The “Coolest” Album Of All Time?

BAND: The Stooges

ALBUM: Funhouse

RELEASE DATE: 1970

“LAAAAAAWWWWWWDDDDDDDDDDD!!!!!!!!!”

So begins TV Eye, the third track on this remarkably intense album by perhaps THE best, and certainly most important, punk rock band of all time. A joke in their time, The Stooges stock has risen phoenix-like in the 40+ years (Jesus!) since their debut (which contained the classics “I Wanna Be Your Dog” and “No Fun”), so much so that they are now regarded, rightfully so, as the grandfathers of the genre.

Even Jack White says that the Stooges second album, Funhouse, is among the best albums ever recorded, and  I agree wholeheartedly.

Consider the albums that were released in the same year as this: The Carpenters “Close To You”; Cat Stevens “Tea For The Tillerman”; Chicago’s “Chicago”; Anne Murray—shudder—“Snowbird”; Bob Dylan, “Self Portrait”, and Gordon Lightfoot’s “If You Could Read My Mind”. Can you imagine the Stooges in this mix? Like that old Sesame Street bit, “one of these things doesn’t belong.”

Only Black Sabbath’s debut and Funkadelic’s “Free Your Mind And Your Ass Will Follow”, also released during that year, were as important as Funhouse, and although “Free Your Mind…” comes close in it’s subversive brilliance it still isn’t as cool as this one. Drummer Scott Asheton and bassist Dave Alexander bring the gigantic grooves and guitarist Ron Asheton brings the buzzbomb noize. They sound HUGE. Bigger and more badass than Bonham and Jones and twice as ornery.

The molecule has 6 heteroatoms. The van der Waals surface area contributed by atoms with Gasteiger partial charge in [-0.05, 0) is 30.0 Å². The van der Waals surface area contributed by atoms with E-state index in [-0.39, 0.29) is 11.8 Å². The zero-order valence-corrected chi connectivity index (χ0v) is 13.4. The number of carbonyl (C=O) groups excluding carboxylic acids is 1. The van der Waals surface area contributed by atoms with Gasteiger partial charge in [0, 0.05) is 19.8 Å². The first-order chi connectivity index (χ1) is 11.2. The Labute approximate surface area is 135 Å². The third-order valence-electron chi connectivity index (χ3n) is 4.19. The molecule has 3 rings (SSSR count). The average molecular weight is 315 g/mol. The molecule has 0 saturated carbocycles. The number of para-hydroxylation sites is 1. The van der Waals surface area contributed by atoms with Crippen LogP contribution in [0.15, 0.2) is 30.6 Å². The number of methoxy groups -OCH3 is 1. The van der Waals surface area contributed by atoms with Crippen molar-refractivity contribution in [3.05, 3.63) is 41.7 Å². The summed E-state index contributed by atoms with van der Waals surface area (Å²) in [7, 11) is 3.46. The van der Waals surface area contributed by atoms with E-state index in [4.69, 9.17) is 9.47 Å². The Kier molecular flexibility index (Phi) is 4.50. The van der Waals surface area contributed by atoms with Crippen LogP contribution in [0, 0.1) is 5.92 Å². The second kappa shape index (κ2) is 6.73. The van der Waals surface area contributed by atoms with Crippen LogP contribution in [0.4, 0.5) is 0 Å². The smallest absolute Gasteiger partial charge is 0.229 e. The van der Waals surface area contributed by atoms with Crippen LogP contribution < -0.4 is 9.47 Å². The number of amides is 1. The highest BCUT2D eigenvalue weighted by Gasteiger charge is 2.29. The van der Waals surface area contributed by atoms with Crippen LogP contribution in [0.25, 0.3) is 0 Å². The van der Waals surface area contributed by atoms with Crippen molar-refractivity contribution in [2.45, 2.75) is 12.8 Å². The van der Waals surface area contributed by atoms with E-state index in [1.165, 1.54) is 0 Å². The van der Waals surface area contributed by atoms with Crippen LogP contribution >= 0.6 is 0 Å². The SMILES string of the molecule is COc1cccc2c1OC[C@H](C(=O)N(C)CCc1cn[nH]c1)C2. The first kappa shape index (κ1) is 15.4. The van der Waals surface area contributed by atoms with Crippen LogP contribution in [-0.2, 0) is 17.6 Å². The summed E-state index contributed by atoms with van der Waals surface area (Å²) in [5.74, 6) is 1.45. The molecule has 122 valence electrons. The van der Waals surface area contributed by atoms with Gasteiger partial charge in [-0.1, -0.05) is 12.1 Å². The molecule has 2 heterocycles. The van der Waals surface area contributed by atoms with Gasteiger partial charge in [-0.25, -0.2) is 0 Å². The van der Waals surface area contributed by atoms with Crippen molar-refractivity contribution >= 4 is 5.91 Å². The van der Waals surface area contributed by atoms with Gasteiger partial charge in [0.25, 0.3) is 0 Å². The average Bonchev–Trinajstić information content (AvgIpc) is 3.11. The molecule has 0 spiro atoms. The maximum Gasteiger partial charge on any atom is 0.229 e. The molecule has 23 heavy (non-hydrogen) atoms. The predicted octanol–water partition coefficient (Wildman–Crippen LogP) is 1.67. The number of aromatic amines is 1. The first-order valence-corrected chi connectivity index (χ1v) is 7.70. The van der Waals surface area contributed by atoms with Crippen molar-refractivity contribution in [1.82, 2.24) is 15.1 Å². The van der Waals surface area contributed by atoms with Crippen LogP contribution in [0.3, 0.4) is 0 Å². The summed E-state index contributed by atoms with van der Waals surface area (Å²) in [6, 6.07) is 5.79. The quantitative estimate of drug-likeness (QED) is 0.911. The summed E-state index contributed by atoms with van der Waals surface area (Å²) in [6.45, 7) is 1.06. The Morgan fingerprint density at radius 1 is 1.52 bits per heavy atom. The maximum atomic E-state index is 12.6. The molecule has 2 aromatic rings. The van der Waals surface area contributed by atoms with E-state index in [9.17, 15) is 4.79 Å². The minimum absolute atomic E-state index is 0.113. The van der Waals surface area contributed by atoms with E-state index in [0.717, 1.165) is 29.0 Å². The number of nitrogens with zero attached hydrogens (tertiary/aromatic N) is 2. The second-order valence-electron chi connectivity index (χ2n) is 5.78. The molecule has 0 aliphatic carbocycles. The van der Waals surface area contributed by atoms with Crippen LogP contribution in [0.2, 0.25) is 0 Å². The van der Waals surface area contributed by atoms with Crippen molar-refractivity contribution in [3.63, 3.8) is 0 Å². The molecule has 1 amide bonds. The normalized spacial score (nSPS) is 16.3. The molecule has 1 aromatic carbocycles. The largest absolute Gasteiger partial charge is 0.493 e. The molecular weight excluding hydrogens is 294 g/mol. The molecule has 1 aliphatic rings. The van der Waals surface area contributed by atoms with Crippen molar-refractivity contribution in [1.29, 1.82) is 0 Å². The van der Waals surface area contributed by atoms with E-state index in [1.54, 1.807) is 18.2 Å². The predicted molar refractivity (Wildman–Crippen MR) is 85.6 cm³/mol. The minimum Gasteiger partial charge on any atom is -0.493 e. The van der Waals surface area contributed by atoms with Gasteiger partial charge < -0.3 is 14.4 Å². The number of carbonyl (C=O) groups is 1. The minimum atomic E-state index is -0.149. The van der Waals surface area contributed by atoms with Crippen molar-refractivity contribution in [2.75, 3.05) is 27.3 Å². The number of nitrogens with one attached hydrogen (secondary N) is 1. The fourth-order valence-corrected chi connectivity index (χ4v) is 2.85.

This is Iggy Pop’s album, however; his maniacal howl is perfectly suited to the music, and his lyrics, while still a tad puerile, set the overall mood of the album as a whole, lending it an air of danger and insanity. Compared to the debuts murky sludge metal Funhouse sounds almost…well, funky. And other tracks, such as the title track, have a whiff of abstract jazz to ‘em thanks to the addition of a scronky saxophone.

This is musical anarchy, folks, of the highest order. Alice Cooper, who was just getting started when this album was released, was listening intently, as were thousands of disenfranchised kids from the other side of the pond…like John Lydon, for example.

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